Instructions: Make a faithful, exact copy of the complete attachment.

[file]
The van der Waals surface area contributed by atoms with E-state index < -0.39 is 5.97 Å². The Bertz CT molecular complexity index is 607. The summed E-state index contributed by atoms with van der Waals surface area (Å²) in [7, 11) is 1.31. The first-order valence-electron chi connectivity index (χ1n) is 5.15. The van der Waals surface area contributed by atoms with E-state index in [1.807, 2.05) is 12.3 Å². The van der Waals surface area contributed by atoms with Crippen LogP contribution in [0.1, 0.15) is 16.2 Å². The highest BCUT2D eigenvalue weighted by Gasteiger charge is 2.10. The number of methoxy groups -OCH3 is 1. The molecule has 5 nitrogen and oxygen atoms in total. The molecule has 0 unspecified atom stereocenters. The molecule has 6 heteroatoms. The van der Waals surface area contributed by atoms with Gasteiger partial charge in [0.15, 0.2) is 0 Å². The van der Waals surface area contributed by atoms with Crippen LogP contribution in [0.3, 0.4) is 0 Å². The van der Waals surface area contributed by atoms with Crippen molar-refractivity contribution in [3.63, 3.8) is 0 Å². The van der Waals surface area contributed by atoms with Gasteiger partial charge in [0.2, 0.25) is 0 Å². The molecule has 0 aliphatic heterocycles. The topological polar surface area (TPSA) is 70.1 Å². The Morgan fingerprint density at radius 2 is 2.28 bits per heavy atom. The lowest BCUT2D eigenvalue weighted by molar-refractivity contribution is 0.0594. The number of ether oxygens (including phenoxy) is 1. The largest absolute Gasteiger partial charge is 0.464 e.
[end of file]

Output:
The van der Waals surface area contributed by atoms with E-state index < -0.39 is 5.97 Å². The Bertz CT molecular complexity index is 607. The summed E-state index contributed by atoms with van der Waals surface area (Å²) in [7, 11) is 1.31. The first-order valence-electron chi connectivity index (χ1n) is 5.15. The van der Waals surface area contributed by atoms with E-state index in [1.807, 2.05) is 12.3 Å². The van der Waals surface area contributed by atoms with Crippen LogP contribution in [0.1, 0.15) is 16.2 Å². The highest BCUT2D eigenvalue weighted by Gasteiger charge is 2.10. The number of methoxy groups -OCH3 is 1. The molecule has 5 nitrogen and oxygen atoms in total. The molecule has 0 unspecified atom stereocenters. The molecule has 6 heteroatoms. The van der Waals surface area contributed by atoms with Gasteiger partial charge in [0.15, 0.2) is 0 Å². The van der Waals surface area contributed by atoms with Crippen LogP contribution in [0.3, 0.4) is 0 Å². The van der Waals surface area contributed by atoms with Crippen molar-refractivity contribution in [3.63, 3.8) is 0 Å². The van der Waals surface area contributed by atoms with Gasteiger partial charge in [0.2, 0.25) is 0 Å². The molecule has 0 aliphatic heterocycles. The topological polar surface area (TPSA) is 70.1 Å². The Morgan fingerprint density at radius 2 is 2.28 bits per heavy atom. The lowest BCUT2D eigenvalue weighted by molar-refractivity contribution is 0.0594. The number of ether oxygens (including phenoxy) is 1. The largest absolute Gasteiger partial charge is 0.464 e.